Kemal Pasha.J Criticizes “Pick And Choose” Of Names For Judgeship, Says "Appointment of Judges Not A Family Property To Be Partitioned" In His Farewell Speech
Justice B Kemal Pasha, who retired from the Kerala High Court today, in his farewell speech criticized the present high court collegium as he said that there are competent lawyers eligible to be elevated as judges and to pick and choose some persons who are not at all competent to be judges and to recommend them for elevation will point fingers towards the system while stressing that appointment of Judges not a family property to be partitioned.
Without making any specific mention, Justice Pasha said the recent incidents in the high court have diminished the reputation of the great institution the Kerala High Court is revered as and stressed that judges should not have an expectation of post-retirement government jobs as government is a major litigant and then judges do not dare to invite government displeasure.
"Appointment of judges is not a family property of someone to be partitioned. I do not believe that judgeship should be allotted to each and every religion, caste or sub caste. I learn from media that some names from the Bar have been recommended for elevation. If the names given by the media are correct, I can very well say that most of the judges of this Court including me have no good fortune to see even the faces of some of those persons. Is it good for the judiciary?"
He also exhorted the members of the Bar to speak up against such issues and practices to bring about a “cleansing effect” in the judiciary.
Imparting justice not easy, hurdles created from within the system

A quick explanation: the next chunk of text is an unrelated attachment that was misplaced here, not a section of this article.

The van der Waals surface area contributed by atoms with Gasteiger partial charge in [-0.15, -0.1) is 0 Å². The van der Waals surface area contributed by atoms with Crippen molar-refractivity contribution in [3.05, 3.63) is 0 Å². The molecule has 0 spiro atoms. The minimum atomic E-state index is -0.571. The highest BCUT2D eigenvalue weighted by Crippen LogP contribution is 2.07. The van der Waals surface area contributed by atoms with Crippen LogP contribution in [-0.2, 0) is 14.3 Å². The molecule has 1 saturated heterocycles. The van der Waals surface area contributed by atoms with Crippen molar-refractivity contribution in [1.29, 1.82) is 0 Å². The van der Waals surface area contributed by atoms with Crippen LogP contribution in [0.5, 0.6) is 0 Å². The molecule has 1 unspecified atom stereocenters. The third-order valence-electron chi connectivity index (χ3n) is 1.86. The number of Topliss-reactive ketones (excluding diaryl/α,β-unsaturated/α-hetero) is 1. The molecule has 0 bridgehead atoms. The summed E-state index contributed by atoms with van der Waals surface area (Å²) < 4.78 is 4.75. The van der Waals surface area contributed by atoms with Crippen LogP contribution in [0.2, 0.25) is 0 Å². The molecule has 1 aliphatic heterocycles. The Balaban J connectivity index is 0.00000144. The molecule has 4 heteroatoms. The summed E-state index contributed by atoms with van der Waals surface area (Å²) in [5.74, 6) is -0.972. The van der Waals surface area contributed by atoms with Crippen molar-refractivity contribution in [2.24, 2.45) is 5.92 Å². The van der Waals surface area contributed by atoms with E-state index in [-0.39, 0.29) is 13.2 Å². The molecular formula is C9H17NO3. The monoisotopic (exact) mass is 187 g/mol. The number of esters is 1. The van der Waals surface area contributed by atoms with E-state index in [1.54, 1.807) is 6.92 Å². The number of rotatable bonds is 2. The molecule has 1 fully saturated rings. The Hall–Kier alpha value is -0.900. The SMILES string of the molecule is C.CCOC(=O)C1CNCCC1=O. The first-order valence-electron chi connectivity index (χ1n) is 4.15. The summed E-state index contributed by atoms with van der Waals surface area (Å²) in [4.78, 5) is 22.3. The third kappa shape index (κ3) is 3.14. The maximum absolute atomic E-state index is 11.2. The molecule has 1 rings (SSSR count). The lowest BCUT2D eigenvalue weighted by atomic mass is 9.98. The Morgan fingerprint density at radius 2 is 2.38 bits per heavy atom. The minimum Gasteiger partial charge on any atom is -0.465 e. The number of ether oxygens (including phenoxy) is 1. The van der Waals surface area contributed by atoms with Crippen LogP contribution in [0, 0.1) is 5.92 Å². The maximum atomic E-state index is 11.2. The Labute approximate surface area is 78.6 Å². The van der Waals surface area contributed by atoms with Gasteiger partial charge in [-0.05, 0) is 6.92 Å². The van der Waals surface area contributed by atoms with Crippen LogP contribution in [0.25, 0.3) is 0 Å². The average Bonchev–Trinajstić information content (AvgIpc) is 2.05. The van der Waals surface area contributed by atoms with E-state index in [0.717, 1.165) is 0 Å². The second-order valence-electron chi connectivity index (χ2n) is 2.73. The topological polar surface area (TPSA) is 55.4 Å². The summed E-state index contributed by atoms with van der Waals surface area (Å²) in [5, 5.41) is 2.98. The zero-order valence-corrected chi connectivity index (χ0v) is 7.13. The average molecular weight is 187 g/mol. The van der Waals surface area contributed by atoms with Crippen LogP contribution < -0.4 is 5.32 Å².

Justice Pasha said, “Imparting justice is not an easy job and one has to jump many hurdles for the same. Hurdles are being created by extrajudicial forces and also on some occasions, from within the system”.
“What is alarming me today is that the great glory achieved by this court in the past decades by the hard work of the judges of this court and the elite Bar has been considerably diminished a lot due to some recent incidents happened here.
“Such a belief is there not only among the members of the Bar but also the judges, past and present. Judges will come and go but the Bar will always be there. The said incidents have tarnished the image of this institution and it has lowered its reputation in the estimation of the right thinking members of the public. Judges will not be the losers, the Bar will be the ultimate loser,” he said.
Bar should bring about a cleansing effect
Justice Pasha called on the members of the Bar to speak up against corruption in the judiciary including the appointment of judges as he spoke against names of incompetent persons being picked for judgeship even as deserving members were present in the Bar.
“In the instant situation, I honestly believe that the brethren in the Bar have to take up such issues in future and react to it if it is felt that there is any substance in it so that it will have a cleansing effect. I recollect that the Bombay Bar had come down heavily and reacted strongly when they could realize that certain judges of that Court were indulging in corruption. It had a cleansing effect,” he said.
Appointment of Judges, not a family property to be partitioned